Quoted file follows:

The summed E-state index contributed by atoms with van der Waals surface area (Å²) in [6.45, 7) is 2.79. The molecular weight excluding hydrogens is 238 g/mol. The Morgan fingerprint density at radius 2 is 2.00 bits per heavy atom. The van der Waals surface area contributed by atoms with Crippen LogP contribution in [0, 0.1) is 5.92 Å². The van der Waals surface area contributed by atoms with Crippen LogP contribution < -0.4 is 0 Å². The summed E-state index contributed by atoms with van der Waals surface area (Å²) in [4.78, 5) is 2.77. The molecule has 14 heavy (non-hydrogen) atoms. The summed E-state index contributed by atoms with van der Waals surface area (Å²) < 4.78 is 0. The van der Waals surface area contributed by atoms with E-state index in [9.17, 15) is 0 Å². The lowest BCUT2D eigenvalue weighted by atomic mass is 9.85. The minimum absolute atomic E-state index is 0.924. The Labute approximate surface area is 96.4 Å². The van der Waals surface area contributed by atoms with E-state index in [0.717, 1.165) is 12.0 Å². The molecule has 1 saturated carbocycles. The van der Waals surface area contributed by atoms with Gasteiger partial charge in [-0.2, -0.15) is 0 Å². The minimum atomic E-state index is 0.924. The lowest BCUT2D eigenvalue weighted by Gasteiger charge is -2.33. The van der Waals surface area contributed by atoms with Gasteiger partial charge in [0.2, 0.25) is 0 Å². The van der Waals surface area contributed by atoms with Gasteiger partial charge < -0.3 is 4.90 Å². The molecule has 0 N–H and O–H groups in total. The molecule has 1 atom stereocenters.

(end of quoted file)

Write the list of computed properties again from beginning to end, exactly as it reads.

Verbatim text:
The summed E-state index contributed by atoms with van der Waals surface area (Å²) in [6.45, 7) is 2.79. The molecular weight excluding hydrogens is 238 g/mol. The Morgan fingerprint density at radius 2 is 2.00 bits per heavy atom. The van der Waals surface area contributed by atoms with Crippen LogP contribution in [0, 0.1) is 5.92 Å². The van der Waals surface area contributed by atoms with Crippen LogP contribution < -0.4 is 0 Å². The summed E-state index contributed by atoms with van der Waals surface area (Å²) in [4.78, 5) is 2.77. The molecule has 14 heavy (non-hydrogen) atoms. The summed E-state index contributed by atoms with van der Waals surface area (Å²) < 4.78 is 0. The van der Waals surface area contributed by atoms with E-state index in [9.17, 15) is 0 Å². The lowest BCUT2D eigenvalue weighted by atomic mass is 9.85. The minimum absolute atomic E-state index is 0.924. The Labute approximate surface area is 96.4 Å². The van der Waals surface area contributed by atoms with E-state index in [0.717, 1.165) is 12.0 Å². The molecule has 1 saturated carbocycles. The van der Waals surface area contributed by atoms with Gasteiger partial charge in [-0.2, -0.15) is 0 Å². The minimum atomic E-state index is 0.924. The lowest BCUT2D eigenvalue weighted by Gasteiger charge is -2.33. The van der Waals surface area contributed by atoms with Gasteiger partial charge in [0.2, 0.25) is 0 Å². The van der Waals surface area contributed by atoms with Gasteiger partial charge < -0.3 is 4.90 Å². The molecule has 0 N–H and O–H groups in total. The molecule has 1 atom stereocenters.